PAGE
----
DEAR DOCTOR K: Alzheimer’s runs in my family. Will it help to get gene testing for this disease?
DEAR READER: Family history is indeed a risk factor for Alzheimer’s. If you have a parent or sibling with Alzheimer’s, you’re more likely to develop the disease than someone who does not have a close relative with this condition.
Genetics is most important in families with a history of early-onset Alzheimer’s (occurring between ages 30 and 60). The early-onset form accounts for less than 1 percent of all Alzheimer’s cases, but in most people with early-onset disease, the cause is one of several altered, or mutated, genes that the person has inherited from a parent.
Several genes responsible for early-onset Alzheimer’s have been identified. They are called APP, PSEN1 and PSEN2. If someone inherits one of these mutated genes, it is very likely (but not certain) he or she will develop the disease.
Testing for these genes is costly and is not usually covered by insurance. At this time, there is no treatment proven to prevent or slow the onset of Alzheimer’s disease. However, some people want to know if they have one of these genes so they can use that information in planning for their future.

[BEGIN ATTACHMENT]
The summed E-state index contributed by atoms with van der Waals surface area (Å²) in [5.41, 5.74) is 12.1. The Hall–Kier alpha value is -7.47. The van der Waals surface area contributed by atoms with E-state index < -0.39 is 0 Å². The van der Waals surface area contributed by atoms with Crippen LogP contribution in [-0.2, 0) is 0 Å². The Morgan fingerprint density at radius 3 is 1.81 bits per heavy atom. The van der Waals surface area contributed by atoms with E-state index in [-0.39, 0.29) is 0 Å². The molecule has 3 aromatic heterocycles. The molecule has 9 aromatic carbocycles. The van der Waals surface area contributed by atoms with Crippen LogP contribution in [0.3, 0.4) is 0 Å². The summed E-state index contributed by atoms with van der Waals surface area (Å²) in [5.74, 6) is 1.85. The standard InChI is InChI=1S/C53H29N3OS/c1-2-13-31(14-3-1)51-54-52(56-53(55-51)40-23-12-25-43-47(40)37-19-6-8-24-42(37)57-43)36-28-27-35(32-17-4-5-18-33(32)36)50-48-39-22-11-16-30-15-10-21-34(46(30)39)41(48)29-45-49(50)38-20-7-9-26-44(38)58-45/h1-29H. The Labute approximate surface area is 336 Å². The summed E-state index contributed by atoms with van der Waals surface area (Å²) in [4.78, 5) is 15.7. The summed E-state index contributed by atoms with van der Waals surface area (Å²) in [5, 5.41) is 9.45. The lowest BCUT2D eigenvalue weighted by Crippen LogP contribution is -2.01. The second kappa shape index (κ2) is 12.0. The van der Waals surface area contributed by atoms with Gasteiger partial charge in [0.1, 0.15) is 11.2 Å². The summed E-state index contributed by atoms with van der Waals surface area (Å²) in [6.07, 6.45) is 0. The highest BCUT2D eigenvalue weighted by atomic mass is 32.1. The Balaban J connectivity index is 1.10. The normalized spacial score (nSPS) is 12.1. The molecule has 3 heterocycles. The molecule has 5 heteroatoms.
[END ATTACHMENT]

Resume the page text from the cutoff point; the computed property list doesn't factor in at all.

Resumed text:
If one of my parents had developed early-onset Alzheimer’s, I would have wanted to know if I had inherited the gene. If so, I might have planned my career and my non-professional life differently. Fortunately, my parents did not develop this disease.
You also may choose to be tested. For you, like me, perhaps bad news is better than living with uncertainty. Or you may want the opportunity to enroll in trials for experimental treatments.
Everything I’ve said so far applies only to early-onset Alzheimer’s disease. Most cases of the disease start after age 60. We know of just one gene that is a reasonably strong predictor of this more typical form of Alzheimer’s: APOE. People who inherit two copies of the APOE4 type of the APOE gene are at much higher risk for developing Alzheimer’s compared with people who have no copies of the gene.
However, most authorities do not recommend getting tested for the APOE4 gene. That’s because the gene does not provide a solid answer. If you inherit two copies of the gene, you may still avoid Alzheimer’s. And if you inherit no copies, you may still get it. Nevertheless, some people want to know if they are at increased risk. I have not had myself tested for this gene.
Human genetics has developed enormously in the past 30 years. In the 1980s, few scientists imagined that we would discover the structure of every human gene in their lifetime, or even their children’s lifetime. But we have. And we have identified thousands of genes that are linked to particular diseases.
However, this information has not yet led to many highly accurate predictions of what diseases a person is at high risk for, or to many cures. In tomorrow’s column, I’ll explain why.
Dr. Komaroff is a physician and professor at Harvard Medical School. To send questions, go to AskDoctorK.com, or write: Ask Doctor K, 10 Shattuck St., Second Floor, Boston, MA 02115.